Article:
The principles that rule this blog

Principles that will govern my thoughts as I express them here (from my opening statement):

  • Freedom of the individual should be as total as possible, limited only by the fact that nobody should be free to cause physical injury to another, or to deprive another person of his freedoms.
  • Government is necessary primarily to provide those services that private enterprise won't, or won't at a price that people can afford.
  • No person has a right to have his own beliefs on religious, moral, political, or other controversial issues imposed on others who do not share those beliefs.

I believe that Abraham Lincoln expressed it very well:

“The legitimate object of government is to do for a community of people whatever they need to have done, but cannot do, at all, or cannot
so well do, for themselves — in their separate, individual capacities.”

Comments will be invited, and I will attempt to reply to any comments that are offered in a serious and non-abusive manner. However, I will not tolerate abusive or profane language (my reasoning is that this is my blog, and so I can control it; I wouldn't interfere with your using such language on your own!)

If anyone finds an opinion that I express to be contrary to my principles, they are welcome to point this out. I hope that I can make a rational case for my comments. Because, in fact, one label I'll happily accept is rationalist.

Monday, September 13, 2010

Count one FOR Pres. Obama

As I said at the time of his election, I will write in favor of actions by Pres. Barack Obama when I think he did something right. And in the case of Log Cabin Republicans v. United States of America, I think Pres. Obama did.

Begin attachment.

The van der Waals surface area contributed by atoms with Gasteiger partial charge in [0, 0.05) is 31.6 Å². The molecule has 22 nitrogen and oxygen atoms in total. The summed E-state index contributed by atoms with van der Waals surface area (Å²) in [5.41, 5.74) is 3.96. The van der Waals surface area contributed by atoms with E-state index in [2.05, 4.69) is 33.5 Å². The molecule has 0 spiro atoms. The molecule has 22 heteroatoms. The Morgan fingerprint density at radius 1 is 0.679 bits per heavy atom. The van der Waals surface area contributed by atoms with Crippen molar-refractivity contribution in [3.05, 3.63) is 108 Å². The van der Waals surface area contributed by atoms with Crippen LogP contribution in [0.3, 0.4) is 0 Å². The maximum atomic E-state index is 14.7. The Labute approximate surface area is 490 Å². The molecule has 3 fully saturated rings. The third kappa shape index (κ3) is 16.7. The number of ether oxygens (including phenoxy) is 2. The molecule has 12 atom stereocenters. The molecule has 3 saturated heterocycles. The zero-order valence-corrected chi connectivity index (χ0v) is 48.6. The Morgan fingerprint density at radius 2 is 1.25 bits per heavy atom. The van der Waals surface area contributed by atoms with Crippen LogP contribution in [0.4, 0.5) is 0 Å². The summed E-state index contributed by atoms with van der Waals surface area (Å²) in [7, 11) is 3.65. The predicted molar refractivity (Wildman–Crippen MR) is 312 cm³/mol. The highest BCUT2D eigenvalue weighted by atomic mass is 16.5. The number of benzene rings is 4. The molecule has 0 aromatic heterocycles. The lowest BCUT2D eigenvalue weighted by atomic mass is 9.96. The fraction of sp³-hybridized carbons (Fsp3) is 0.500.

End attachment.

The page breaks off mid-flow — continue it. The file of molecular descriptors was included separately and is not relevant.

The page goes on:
Now, there are "conservative" organizations that are up in arms about it. The
Heritage Foundation
put out a posting by Hans von Spakovsky, with such comments as "One would have to go back to the 1919 World Series to find a Chicagoan throwing a game so flagrantly. The court noted that the Obama Justice Department 'called no witnesses, put on no affirmative case, and only entered into evidence the legislative history of the Act.'" In other words, Von Spakovsky would have wanted the Justice Department to put on a serious defense of a law that Pres. Obama himself thought was wrong!

Yes, the Obama Administration "threw the game." But this was a game that deserved to be thrown. Gay servicemen deserved equal rights; I was surprised to see that the case was decided on First and Fifth Amendment grounds rather than some others — but then the Fifth Amendment actually makes sense, as it has been used as a basis for applying the Fourteenth Amendment's equality provisions, aimed at the States, to Federal laws.

Note that President Obama has taken an oath to "preserve, protect, and defend the Constitution." Also, at least until the Supreme Court decides otherwise, each President has to decide just exactly what the Constitution says on a particular issue. Just because President Clinton and the Congress felt that "Don't Ask, Don't Tell" was constitutional, if President Obama felt it was not, he was in fact bound by his oath of office to decline to defend the act. And it is certainly possible that someone like President Obama may have felt that it was unconstitutional — after all, a Federal judge has just stated that she felt that it was unconstitutional!

The Heritage Foundation describes itself as "a research and educational institution—a think tank—whose mission is to formulate and promote conservative public policies based on the principles of free enterprise, limited government, individual freedom, traditional American values, and a strong national defense." I suppose their anti-homosexuality comes under the rubric of "traditional American values." But it seems to me that an organization whose principles include "limited government" and "individual freedom" ought not take such a stand. This is the problem I have with many self-styled "conservatives." When "free enterprise, limited government, individual freedom, and a strong national defense." have to be set against "traditional American values," I go with the first group. And the Heritage Foundation, in contrast, is going with the last.

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